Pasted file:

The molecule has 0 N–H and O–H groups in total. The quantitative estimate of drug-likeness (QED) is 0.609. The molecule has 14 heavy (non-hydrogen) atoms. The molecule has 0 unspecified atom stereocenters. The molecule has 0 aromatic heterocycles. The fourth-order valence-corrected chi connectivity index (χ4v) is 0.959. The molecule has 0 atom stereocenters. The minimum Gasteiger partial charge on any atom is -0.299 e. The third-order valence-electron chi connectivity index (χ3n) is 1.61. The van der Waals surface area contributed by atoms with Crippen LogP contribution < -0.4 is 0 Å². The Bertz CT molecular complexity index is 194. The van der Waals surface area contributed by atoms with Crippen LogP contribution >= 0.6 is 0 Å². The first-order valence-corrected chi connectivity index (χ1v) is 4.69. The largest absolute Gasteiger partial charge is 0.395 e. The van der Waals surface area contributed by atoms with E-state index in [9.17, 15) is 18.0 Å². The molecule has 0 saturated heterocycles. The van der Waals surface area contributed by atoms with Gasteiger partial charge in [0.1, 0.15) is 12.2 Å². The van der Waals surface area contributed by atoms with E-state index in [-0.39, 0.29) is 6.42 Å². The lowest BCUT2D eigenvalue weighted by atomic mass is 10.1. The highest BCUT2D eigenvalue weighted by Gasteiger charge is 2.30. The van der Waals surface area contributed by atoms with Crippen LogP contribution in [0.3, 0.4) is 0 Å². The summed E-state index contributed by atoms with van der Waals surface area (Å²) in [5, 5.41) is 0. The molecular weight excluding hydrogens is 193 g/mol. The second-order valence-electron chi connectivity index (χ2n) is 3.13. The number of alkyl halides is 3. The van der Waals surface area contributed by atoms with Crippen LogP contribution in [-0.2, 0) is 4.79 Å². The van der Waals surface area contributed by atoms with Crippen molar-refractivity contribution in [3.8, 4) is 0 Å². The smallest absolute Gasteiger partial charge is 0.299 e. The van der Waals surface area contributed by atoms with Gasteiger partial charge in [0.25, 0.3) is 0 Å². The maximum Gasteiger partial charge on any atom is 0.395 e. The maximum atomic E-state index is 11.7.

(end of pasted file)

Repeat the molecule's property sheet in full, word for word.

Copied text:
The molecule has 0 N–H and O–H groups in total. The quantitative estimate of drug-likeness (QED) is 0.609. The molecule has 14 heavy (non-hydrogen) atoms. The molecule has 0 unspecified atom stereocenters. The molecule has 0 aromatic heterocycles. The fourth-order valence-corrected chi connectivity index (χ4v) is 0.959. The molecule has 0 atom stereocenters. The minimum Gasteiger partial charge on any atom is -0.299 e. The third-order valence-electron chi connectivity index (χ3n) is 1.61. The van der Waals surface area contributed by atoms with Crippen LogP contribution < -0.4 is 0 Å². The Bertz CT molecular complexity index is 194. The van der Waals surface area contributed by atoms with Crippen LogP contribution >= 0.6 is 0 Å². The first-order valence-corrected chi connectivity index (χ1v) is 4.69. The largest absolute Gasteiger partial charge is 0.395 e. The van der Waals surface area contributed by atoms with E-state index in [9.17, 15) is 18.0 Å². The molecule has 0 saturated heterocycles. The van der Waals surface area contributed by atoms with Gasteiger partial charge in [0.1, 0.15) is 12.2 Å². The van der Waals surface area contributed by atoms with E-state index in [-0.39, 0.29) is 6.42 Å². The lowest BCUT2D eigenvalue weighted by atomic mass is 10.1. The highest BCUT2D eigenvalue weighted by Gasteiger charge is 2.30. The van der Waals surface area contributed by atoms with Crippen LogP contribution in [0.3, 0.4) is 0 Å². The summed E-state index contributed by atoms with van der Waals surface area (Å²) in [5, 5.41) is 0. The molecular weight excluding hydrogens is 193 g/mol. The second-order valence-electron chi connectivity index (χ2n) is 3.13. The number of alkyl halides is 3. The van der Waals surface area contributed by atoms with Crippen LogP contribution in [-0.2, 0) is 4.79 Å². The van der Waals surface area contributed by atoms with Crippen molar-refractivity contribution in [3.8, 4) is 0 Å². The smallest absolute Gasteiger partial charge is 0.299 e. The van der Waals surface area contributed by atoms with Gasteiger partial charge in [0.25, 0.3) is 0 Å². The maximum Gasteiger partial charge on any atom is 0.395 e. The maximum atomic E-state index is 11.7.